According to the Diagnostic and Statistical Manual For Mental Health Disorders (DSM), the book that professionals use to diagnose mental health disorders, a diagnosis is only made when an individual meets a certain number of criteria associated with each disorder. Derealization and depersonalization are not symptoms of schizophrenia. You also did not describe having any other symptoms of schizophrenia. Thus, a schizophrenia diagnosis is unlikely.
Generally speaking, it’s not uncommon for people with anxiety to fear that they might develop schizophrenia. People with anxiety tend to fixate on what they consider to be “worst-case scenarios.” For some people, schizophrenia would constitute a worst-case scenario.
Derealization and depersonalization are often associated with traumatic experiences and trauma-related disorders. Anecdotally, they also tend to be associated with people who have had negative experiences with drug use, marijuana in particular. Using drugs and subsequently experiencing feelings of derealization and or depersonalization seems to be a relatively common experience. I receive many letters like yours from people who are dealing with the psychological aftermath of their illicit drug use.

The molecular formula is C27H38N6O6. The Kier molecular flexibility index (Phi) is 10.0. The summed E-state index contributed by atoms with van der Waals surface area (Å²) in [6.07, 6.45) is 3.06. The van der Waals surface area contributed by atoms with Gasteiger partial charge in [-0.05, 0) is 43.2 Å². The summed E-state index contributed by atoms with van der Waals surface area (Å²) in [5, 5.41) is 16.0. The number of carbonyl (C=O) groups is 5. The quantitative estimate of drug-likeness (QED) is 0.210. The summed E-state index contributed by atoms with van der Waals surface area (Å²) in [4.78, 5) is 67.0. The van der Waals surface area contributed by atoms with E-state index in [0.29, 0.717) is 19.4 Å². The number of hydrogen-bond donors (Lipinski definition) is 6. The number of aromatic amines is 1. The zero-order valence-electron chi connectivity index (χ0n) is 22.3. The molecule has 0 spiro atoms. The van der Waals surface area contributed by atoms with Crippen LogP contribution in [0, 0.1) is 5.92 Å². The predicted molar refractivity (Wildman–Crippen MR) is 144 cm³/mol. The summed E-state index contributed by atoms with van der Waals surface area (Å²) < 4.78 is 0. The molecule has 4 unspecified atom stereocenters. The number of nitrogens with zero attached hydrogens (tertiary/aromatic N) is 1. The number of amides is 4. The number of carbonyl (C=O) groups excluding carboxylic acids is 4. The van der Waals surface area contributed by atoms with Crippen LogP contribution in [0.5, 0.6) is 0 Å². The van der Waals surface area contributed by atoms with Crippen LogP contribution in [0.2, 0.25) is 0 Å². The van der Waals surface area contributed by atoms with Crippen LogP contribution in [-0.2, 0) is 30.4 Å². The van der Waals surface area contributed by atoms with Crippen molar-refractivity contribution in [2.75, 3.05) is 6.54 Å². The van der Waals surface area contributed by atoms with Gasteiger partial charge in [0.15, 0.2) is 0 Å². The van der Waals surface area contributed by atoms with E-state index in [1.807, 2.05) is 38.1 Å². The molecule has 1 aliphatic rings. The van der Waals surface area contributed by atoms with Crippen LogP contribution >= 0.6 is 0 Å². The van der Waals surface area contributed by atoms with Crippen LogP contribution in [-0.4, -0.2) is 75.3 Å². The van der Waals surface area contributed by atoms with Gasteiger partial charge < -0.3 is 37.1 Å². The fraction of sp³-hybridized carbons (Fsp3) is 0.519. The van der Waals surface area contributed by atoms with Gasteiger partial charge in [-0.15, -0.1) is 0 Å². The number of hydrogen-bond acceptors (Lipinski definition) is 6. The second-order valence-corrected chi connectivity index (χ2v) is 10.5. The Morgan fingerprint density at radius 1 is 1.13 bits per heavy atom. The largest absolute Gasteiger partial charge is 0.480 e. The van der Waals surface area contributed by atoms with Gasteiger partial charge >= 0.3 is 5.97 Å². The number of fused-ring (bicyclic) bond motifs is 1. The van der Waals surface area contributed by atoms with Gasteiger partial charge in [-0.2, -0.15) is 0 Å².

Thankfully your symptoms are improving but to protect your psychological health, it would be in your best interest to never again use illicit drugs. Illicit drug use is dangerous for the very reasons that you have described in your letter.
Because you continue to experience anxiety, consider consulting a mental health professional. Depending upon the nature and intensity of your symptoms, medication might also be beneficial. Please take care.
Dr. Kristina Randle